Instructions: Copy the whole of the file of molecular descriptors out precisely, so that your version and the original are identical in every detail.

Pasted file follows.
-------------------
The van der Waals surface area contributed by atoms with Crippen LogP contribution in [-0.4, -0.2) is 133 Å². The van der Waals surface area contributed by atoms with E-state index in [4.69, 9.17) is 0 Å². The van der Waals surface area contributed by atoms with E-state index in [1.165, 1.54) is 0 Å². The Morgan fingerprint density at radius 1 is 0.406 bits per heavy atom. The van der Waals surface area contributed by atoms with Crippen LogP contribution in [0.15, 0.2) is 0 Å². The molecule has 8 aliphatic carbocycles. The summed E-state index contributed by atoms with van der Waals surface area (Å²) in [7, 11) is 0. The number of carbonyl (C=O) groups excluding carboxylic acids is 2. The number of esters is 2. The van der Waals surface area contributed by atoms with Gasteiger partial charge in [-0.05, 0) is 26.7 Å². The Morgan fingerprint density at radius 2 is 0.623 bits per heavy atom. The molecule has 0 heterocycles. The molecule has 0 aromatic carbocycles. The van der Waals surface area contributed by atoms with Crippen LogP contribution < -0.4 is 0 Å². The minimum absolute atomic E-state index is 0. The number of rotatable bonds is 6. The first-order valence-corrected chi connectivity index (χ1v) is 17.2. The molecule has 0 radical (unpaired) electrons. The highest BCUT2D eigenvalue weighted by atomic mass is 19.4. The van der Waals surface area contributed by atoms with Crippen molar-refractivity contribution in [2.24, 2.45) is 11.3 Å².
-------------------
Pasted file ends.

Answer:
The van der Waals surface area contributed by atoms with Crippen LogP contribution in [-0.4, -0.2) is 133 Å². The van der Waals surface area contributed by atoms with E-state index in [4.69, 9.17) is 0 Å². The van der Waals surface area contributed by atoms with E-state index in [1.165, 1.54) is 0 Å². The Morgan fingerprint density at radius 1 is 0.406 bits per heavy atom. The van der Waals surface area contributed by atoms with Crippen LogP contribution in [0.15, 0.2) is 0 Å². The molecule has 8 aliphatic carbocycles. The summed E-state index contributed by atoms with van der Waals surface area (Å²) in [7, 11) is 0. The number of carbonyl (C=O) groups excluding carboxylic acids is 2. The number of esters is 2. The van der Waals surface area contributed by atoms with Gasteiger partial charge in [-0.05, 0) is 26.7 Å². The Morgan fingerprint density at radius 2 is 0.623 bits per heavy atom. The molecule has 0 heterocycles. The molecule has 0 aromatic carbocycles. The van der Waals surface area contributed by atoms with Crippen LogP contribution < -0.4 is 0 Å². The minimum absolute atomic E-state index is 0. The number of rotatable bonds is 6. The first-order valence-corrected chi connectivity index (χ1v) is 17.2. The molecule has 0 radical (unpaired) electrons. The highest BCUT2D eigenvalue weighted by atomic mass is 19.4. The van der Waals surface area contributed by atoms with Crippen molar-refractivity contribution in [2.24, 2.45) is 11.3 Å².